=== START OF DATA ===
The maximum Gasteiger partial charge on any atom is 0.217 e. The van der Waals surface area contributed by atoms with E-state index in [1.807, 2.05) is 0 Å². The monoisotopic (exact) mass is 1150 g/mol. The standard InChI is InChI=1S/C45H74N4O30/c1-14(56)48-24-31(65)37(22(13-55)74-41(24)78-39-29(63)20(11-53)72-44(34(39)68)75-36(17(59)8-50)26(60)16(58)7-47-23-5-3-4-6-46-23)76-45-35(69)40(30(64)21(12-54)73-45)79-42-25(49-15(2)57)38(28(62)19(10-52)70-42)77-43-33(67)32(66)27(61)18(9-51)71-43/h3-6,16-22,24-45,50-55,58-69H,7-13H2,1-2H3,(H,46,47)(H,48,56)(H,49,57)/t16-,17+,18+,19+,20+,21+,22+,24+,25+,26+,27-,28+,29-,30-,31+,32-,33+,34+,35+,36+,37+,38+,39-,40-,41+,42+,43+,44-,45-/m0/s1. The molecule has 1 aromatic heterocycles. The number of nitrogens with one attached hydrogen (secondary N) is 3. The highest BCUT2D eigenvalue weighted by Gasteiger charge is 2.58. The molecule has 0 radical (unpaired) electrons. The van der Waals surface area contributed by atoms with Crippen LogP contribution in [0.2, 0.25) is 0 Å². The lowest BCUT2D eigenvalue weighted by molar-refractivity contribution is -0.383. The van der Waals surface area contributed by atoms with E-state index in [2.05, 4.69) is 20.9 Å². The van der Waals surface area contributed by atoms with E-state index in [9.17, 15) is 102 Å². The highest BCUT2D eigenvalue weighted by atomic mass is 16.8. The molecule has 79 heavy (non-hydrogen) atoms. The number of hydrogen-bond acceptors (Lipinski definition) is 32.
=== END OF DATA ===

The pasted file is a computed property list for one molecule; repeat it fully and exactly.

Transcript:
The maximum Gasteiger partial charge on any atom is 0.217 e. The van der Waals surface area contributed by atoms with E-state index in [1.807, 2.05) is 0 Å². The monoisotopic (exact) mass is 1150 g/mol. The standard InChI is InChI=1S/C45H74N4O30/c1-14(56)48-24-31(65)37(22(13-55)74-41(24)78-39-29(63)20(11-53)72-44(34(39)68)75-36(17(59)8-50)26(60)16(58)7-47-23-5-3-4-6-46-23)76-45-35(69)40(30(64)21(12-54)73-45)79-42-25(49-15(2)57)38(28(62)19(10-52)70-42)77-43-33(67)32(66)27(61)18(9-51)71-43/h3-6,16-22,24-45,50-55,58-69H,7-13H2,1-2H3,(H,46,47)(H,48,56)(H,49,57)/t16-,17+,18+,19+,20+,21+,22+,24+,25+,26+,27-,28+,29-,30-,31+,32-,33+,34+,35+,36+,37+,38+,39-,40-,41+,42+,43+,44-,45-/m0/s1. The molecule has 1 aromatic heterocycles. The number of nitrogens with one attached hydrogen (secondary N) is 3. The highest BCUT2D eigenvalue weighted by Gasteiger charge is 2.58. The molecule has 0 radical (unpaired) electrons. The van der Waals surface area contributed by atoms with Crippen LogP contribution in [0.2, 0.25) is 0 Å². The lowest BCUT2D eigenvalue weighted by molar-refractivity contribution is -0.383. The van der Waals surface area contributed by atoms with E-state index in [2.05, 4.69) is 20.9 Å². The van der Waals surface area contributed by atoms with E-state index in [9.17, 15) is 102 Å². The highest BCUT2D eigenvalue weighted by atomic mass is 16.8. The molecule has 79 heavy (non-hydrogen) atoms. The number of hydrogen-bond acceptors (Lipinski definition) is 32.